The writer is an investor and author

President Joe Biden needs to raise tax revenues to help pay for his “build back better” plan to revive the US economy after the pandemic. Increasing revenues by raising tax rates requires congressional action, which is possible but far from certain. There is an easier way to get the necessary revenue, however: increasing compliance with laws already on the books.

This latter path, which is manifestly fairer to those who already pay what they owe, has been mapped out by Charles Rossotti, former head of the Internal Revenue Service. It balances pressing national needs with fairness and the art of the possible. The Biden administration and Congress should take it seriously.

The Rossotti plan would produce a significant increase in tax revenue by reducing non-compliance by those with incomes from partnerships and partnership-like S corporations. These businesses do not pay tax directly but pass the income on to their owners.

Only half the top quartile of earners report all their income. In recent decades, the wealthy have derived an increasing portion of their income from partnerships, S corporations and other “pass-through” entities. This “low visibility” income is easy to hide from the IRS, and it is the largest portion of the “tax gap”: taxes owed but not paid.

America’s tax gap is enormous: $574bn in 2019 alone. That is a conservative estimate, and it is only getting bigger. In the past 10 years it has doubled in size and over the next 10 years the tax gap will be nearly $7tn.

If even a modest fraction of this unreported income, say 20 per cent, was collected, over 10 years, it would just about equal Biden’s plans to increase revenues through higher tax rates.

Meanwhile, the IRS is a shadow of its former self. Over the past 25 years, the number of its agents (and examinations) has declined by 30 per cent, or 30,000 agents. This is in stark contrast to the increase in the IRS’s workload: tax returns are up nearly 30 per cent over the same period, and the number of returns from pass-through corporations and partnerships are up by nearly 80 per cent.

One might think IRS staff reductions are offset by big investments in information technology. But this is not the case. By comparison, large commercial banks invest 15 times as much each year in IT as does the IRS, which has to gather and manage far larger quantities of complex information.

Simply put, the IRS is understaffed, overwhelmed and outgunned.

The federal budget, meanwhile, is a disaster. Annual outlays outstrip revenue by the trillions — exacerbated by Covid-related spending, certainly — but there is no end in sight to the torrent of red ink. And the US national debt now exceeds gross domestic product. This is not prudent governance, fair tax policy or sustainable budgeting.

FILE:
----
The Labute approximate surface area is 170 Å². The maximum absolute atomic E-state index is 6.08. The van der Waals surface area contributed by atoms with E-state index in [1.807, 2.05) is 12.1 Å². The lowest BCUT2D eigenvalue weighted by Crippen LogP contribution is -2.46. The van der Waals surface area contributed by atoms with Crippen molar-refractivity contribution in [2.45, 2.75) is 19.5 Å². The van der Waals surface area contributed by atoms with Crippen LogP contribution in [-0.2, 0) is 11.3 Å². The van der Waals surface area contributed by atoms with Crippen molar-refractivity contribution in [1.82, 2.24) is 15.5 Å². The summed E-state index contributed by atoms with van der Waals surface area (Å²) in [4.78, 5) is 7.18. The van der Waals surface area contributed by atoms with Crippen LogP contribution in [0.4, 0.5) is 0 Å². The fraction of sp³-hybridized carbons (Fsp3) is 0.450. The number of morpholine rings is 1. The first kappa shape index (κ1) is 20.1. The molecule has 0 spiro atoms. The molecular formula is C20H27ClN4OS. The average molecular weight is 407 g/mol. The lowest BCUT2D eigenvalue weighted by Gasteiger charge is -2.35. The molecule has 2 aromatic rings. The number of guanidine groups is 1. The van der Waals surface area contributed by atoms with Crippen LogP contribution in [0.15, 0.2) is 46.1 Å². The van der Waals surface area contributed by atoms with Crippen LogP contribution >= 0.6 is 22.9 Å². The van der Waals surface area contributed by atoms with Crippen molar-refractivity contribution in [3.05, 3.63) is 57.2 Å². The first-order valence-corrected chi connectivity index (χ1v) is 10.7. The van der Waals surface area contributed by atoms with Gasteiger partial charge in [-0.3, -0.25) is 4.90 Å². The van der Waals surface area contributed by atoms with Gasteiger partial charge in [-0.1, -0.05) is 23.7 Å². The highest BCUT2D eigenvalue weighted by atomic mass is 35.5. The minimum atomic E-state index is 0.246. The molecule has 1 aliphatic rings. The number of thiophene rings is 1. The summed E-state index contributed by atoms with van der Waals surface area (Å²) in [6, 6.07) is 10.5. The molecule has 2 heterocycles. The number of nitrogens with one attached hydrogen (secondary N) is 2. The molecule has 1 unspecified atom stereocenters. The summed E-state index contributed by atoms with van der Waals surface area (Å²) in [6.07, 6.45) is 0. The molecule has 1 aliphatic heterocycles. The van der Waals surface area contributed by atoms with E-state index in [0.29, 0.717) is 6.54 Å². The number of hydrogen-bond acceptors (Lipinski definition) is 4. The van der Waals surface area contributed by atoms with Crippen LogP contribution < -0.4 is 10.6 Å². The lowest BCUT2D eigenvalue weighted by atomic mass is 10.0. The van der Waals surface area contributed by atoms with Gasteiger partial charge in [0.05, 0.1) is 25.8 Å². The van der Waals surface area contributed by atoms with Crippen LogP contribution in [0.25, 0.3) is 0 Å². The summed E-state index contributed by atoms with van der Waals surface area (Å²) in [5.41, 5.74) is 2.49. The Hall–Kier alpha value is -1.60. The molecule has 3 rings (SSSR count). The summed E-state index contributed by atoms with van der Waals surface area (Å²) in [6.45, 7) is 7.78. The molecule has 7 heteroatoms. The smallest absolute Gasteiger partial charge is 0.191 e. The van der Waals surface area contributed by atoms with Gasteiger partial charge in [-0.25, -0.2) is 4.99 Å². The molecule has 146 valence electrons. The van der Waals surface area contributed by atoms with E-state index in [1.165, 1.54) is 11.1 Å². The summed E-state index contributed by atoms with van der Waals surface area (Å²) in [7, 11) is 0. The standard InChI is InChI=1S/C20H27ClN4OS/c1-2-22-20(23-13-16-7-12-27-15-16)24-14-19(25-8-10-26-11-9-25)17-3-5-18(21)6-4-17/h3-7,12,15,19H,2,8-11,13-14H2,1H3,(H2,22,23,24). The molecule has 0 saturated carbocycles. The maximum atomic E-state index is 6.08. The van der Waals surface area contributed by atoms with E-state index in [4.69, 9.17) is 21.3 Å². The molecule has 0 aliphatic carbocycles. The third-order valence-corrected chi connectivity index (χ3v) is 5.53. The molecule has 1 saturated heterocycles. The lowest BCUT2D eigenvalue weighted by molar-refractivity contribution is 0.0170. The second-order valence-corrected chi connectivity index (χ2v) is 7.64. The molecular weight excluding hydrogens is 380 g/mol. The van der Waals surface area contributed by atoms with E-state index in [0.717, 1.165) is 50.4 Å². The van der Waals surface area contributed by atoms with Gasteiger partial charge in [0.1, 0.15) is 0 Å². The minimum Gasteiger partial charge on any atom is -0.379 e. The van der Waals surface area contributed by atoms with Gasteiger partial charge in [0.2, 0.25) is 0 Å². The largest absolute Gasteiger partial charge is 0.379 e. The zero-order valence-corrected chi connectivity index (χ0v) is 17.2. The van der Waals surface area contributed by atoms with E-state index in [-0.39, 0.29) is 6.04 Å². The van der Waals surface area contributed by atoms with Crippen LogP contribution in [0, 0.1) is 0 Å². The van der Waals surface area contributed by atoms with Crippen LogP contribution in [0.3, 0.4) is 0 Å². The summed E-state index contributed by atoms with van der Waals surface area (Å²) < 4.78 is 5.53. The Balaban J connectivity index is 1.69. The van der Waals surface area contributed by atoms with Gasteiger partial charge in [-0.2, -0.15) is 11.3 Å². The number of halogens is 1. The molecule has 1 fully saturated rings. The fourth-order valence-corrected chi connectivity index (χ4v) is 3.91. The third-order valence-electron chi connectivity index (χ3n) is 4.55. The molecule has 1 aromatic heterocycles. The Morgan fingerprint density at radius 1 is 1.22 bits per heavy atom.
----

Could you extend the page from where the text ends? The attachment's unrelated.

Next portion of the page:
The Rossotti plan is attracting increasing interest among serious observers of the tax system and public finances because it is modest, fair and practical.

Focusing on three areas — information, technology and resources — if implemented the plan would collect $1.4tn in taxes owed but not paid over 10 years. First, collecting more information about the income of taxpayers in the top quartile of income would result in taxpayers filing more accurate returns and allow the IRS to better identify those who do not.

Second, IRS technology should be upgraded to make full use of all the information it has, improving the efficiency and speed of the compliance process. And third, expanding and reforming the IRS audit process would make it better targeted and more efficient. It would also be faster and easier for taxpayers to deal with.

The pay-off on the proposed investment in people and technology is huge: at least 20 times the cost. I am an investor, and that rate of return appeals to me. I am also a conscientious taxpayer and believe it is high time that those who fail to pay what they legally owe are held accountable. The essence of a democracy is that we all pay our fair share.

Central to Biden’s conception of democratic governance is the recognition that, whether seeking accords on climate change or increasing social justice, we are all in this together.

By obliging non-payers to fulfil their lawful responsibilities, Biden would have a triple win. First, he would have no need to struggle with a divided Congress to change tax levels or rates. Second, he would collect a large proportion of the money needed to support his major reform programmes. And third, he would be able to remind voters that his administration takes seriously what most Americans want most to see in government: fair play.